Article   |   January 07, 2019   |   Advanced ICU Care

New Study Identifies Organizational Factors Key to ICU Telemedicine Impact

Researchers Define Three Key Organizational Factors to Predict ICU Telemedicine Efficacy

MD talking to tele-nurse

In a first-of-its-kind effort to understand what drives positive clinical differences across various tele-ICU environments, a research team led by Dr. Jeremy M. Kahn of the University of Pittsburgh School of Medicine produced a study entitled, “Determinants of Intensive Care Unit Telemedicine Effectiveness: An Ethnographic Study.”

The researchers measured differences in risk-adjusted mortality to assess clinical success. Following an evaluation of 10 ICU telemedicine programs through site visits, interviews, and focus groups – both in the facilities providing remote care and the target ICUs – the study found that three organizational factors primarily drove positive differences in unit performance:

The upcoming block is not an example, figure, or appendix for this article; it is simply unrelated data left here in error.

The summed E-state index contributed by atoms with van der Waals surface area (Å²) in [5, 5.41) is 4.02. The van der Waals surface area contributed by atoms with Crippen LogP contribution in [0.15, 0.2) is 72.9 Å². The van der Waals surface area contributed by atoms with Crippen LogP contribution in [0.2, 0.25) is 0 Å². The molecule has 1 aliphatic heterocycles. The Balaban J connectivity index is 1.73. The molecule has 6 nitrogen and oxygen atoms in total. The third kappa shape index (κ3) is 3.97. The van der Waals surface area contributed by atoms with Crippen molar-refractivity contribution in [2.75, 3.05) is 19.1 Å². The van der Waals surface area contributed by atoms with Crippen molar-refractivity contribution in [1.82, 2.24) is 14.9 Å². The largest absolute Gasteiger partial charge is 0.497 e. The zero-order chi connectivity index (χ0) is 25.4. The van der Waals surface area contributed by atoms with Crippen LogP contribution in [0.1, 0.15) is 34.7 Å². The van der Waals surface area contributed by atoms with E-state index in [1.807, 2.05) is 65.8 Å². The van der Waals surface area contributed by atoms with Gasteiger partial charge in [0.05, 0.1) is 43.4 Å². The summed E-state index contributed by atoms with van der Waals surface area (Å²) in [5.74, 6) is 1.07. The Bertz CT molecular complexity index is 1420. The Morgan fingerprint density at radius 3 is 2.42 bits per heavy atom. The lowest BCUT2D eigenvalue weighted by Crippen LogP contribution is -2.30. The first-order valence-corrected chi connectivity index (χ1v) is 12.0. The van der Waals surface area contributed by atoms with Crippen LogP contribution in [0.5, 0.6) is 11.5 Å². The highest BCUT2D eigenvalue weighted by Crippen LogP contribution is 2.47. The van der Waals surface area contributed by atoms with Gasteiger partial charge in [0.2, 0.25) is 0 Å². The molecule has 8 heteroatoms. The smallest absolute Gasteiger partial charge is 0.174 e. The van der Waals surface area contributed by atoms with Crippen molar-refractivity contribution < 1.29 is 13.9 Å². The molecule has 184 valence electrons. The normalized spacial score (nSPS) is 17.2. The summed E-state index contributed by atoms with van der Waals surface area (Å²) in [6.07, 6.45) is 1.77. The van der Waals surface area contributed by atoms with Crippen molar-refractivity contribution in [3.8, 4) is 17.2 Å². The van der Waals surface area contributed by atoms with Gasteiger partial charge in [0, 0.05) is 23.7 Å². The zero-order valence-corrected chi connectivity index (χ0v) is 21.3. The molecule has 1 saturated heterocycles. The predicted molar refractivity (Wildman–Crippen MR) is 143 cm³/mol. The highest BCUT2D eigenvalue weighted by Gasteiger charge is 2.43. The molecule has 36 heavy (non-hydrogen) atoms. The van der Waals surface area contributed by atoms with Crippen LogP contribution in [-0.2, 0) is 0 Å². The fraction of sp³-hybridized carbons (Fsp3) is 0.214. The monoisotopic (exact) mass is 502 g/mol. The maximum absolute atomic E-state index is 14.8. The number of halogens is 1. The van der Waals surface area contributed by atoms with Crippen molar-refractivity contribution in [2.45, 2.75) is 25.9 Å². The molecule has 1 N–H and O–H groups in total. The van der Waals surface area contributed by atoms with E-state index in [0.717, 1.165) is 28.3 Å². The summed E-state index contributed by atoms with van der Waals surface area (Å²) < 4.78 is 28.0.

• Leadership: How organizational managers (ICU, Tele-ICU, and hospital system) make decisions about the role and reach of telemedicine
  • Perceived Value: Expectations among front-line care providers related to the ability of telemedicine to meaningfully improve clinical outcomes (including expectations of availability, understanding of operations, interpersonal relationships, and staff satisfaction)
  • Organizational Design: Features of the hospital/tele-ICU partnership that govern how care is delivered (such as staffing models and engagement protocols).

The study’s findings are consistent with Advanced ICU Care’s 13-plus years of experience partnering with hospitals across the US to deliver tele-ICU care. The report reinforces the need to emphasize organizational readiness and change management, which are cornerstones of our implementation methodology that has been honed over the course of more than 75 tele-ICU launches.  Further, this analysis highlights the importance of treating the tele-ICU and in-hospital providers as members of a single, integrated care team, rather than disparate participants in a vendor-customer relationship.

More information about the study can be accessed through this link here.

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